The newest member of the family, CW56, which stands for “combat weapon, chambered for 5.56×45” is using standard STANAG mags and delayed blowback operating principle, inherited from the G3 family of weapons, that have been produced in Pakistan for decades.

One of the main reasons behind the development of this family of rifles is the fact that existing HK machines and equipment that the POF factory already has can be used for the production of new rifles.

CW56 rifle, right side Photo provided by POF.

CW56 rifle, right side Photo provided by POF.

The reason why POF designers had to develop three different rifles in three calibers is quite simple – the Pakistani Army, Law Enforcement, and paramilitary forces use all three calibers at the same time.

While G3, chambered for 7.62×51 and its variants remain to be the standard issue military rifle, a lot of agencies are using Chinese-made Kalashnikov Type 56 rifles, which in the Pakistani military often referred to as “Chinese SMG”, due to the fact that Chinese companies still use this designation in their catalogs and spec sheets.

At the same time, Pakistan’s special forces, the army SSG (Special Service Group) are almost exclusively using US-made M4 rifles chambered for 5.56×45. Perhaps CW56 is meant to replace M4s in this unit.

CW56 and M4 carbine comparison. Photo provided by POF.

CW56 and M4 carbine comparison. Photo provided by POF.

Essentially, CW56 looks like a combination of an improved HK53-style upper receiver and an AR15-style lower, that combines AR15 ergonomics with the simplicity of G3 which simply lacks any gas system.

The exact specs of the new rifle are not available due to the fact that development and testing are still ongoing. There is, however, a detailed presentation video, in which the CW56 lead design engineer, Salman Ali, demonstrates his creation.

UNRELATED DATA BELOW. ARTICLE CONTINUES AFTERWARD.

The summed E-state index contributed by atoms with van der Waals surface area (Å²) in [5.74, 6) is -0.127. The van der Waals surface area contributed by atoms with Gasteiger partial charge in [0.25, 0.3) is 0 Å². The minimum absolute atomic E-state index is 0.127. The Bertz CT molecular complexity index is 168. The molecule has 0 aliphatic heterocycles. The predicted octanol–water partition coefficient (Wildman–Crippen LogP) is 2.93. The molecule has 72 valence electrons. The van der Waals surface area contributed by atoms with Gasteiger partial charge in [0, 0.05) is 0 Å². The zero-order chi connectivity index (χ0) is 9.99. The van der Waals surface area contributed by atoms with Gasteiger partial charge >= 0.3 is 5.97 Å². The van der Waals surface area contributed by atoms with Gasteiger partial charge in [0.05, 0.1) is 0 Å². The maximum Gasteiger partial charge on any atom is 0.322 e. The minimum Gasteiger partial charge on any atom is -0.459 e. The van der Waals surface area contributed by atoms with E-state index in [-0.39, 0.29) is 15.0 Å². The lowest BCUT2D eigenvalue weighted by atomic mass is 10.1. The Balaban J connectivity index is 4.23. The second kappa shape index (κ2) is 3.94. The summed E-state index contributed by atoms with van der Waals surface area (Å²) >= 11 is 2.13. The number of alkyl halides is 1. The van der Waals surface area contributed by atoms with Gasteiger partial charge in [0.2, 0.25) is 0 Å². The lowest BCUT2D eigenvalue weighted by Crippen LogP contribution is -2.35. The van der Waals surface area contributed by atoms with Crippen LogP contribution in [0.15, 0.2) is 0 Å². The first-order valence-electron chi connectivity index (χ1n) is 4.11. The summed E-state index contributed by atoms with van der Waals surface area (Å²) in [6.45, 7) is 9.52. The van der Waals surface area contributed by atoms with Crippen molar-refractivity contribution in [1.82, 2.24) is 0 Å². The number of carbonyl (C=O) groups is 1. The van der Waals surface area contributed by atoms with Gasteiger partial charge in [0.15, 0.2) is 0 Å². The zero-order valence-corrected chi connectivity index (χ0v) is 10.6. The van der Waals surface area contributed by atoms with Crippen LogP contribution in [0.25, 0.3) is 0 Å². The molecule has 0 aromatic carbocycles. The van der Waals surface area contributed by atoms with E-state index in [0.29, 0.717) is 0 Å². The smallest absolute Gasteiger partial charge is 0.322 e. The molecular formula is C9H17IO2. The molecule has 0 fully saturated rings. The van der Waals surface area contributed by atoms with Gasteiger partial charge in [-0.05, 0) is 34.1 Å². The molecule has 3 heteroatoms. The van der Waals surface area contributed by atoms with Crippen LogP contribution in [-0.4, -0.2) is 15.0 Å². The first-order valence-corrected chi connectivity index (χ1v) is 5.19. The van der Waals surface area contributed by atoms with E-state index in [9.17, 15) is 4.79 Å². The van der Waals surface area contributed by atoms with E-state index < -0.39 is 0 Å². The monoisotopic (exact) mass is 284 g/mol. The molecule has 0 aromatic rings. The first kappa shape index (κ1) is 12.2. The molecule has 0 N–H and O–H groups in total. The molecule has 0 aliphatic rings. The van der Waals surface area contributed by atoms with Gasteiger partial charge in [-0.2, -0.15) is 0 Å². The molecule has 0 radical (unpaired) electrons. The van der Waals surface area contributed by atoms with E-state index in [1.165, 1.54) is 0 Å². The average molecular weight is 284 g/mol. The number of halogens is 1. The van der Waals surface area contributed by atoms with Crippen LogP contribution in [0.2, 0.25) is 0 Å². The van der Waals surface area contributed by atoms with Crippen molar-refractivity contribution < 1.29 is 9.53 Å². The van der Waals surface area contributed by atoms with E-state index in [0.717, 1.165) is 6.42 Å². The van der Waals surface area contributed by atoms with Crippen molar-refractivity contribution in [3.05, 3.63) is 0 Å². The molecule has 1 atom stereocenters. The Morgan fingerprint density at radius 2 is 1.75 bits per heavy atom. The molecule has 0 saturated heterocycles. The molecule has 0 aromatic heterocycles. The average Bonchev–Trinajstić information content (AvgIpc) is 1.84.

Vladimir Onokoy

Vladimir Onokoy

Vladimir Onokoy is a small arms subject matter expert and firearms instructor. Over the years he worked in 15 different countries as a security contractor, armorer, firearms industry sales representative, product manager, and consultant.
His articles were published in the Recoil magazine, Small Arms Review, Small Arms Defence Journal, and Silah Report, he also created several video series such as “Gun myths”, “Kalashnikov: around the world”, “Larry Vickers in Russia” and “Kalashnikov: evolution” that are available on YouTube.
► Email: machaksilver at gmail dot com.
► Facebook: https://www.facebook.com/Vladimir-O...ns-and-other-unpopular-stuff-107273143980300/
► Instagram: https://www.instagram.com/vladonokoy/
► YouTube: https://www.youtube.com/user/machaksilver

The author of the article was in Pakistan during the 2015 rifle trials on behalf of Kalashnikov Concern. So he was privy to what went on in the trials.

The strange thing is a H&K roller delayed 5.56 Rifle already exists! But POF made one anyway.

okey dokey.
 

[IDEAS 2022] CW56 Roller Delayed Blowback Rifle from Pakistan Ordnance Factories​

Posted 2 days ago in Daily News, Defense, Rifles by Vladimir Onokoy with 21 Comments
Tags: pakistan, Pakistan Ordinance Factory, Pakistan Ordnance Factories, pakistani ordnance factories, POF


2-660x371.jpg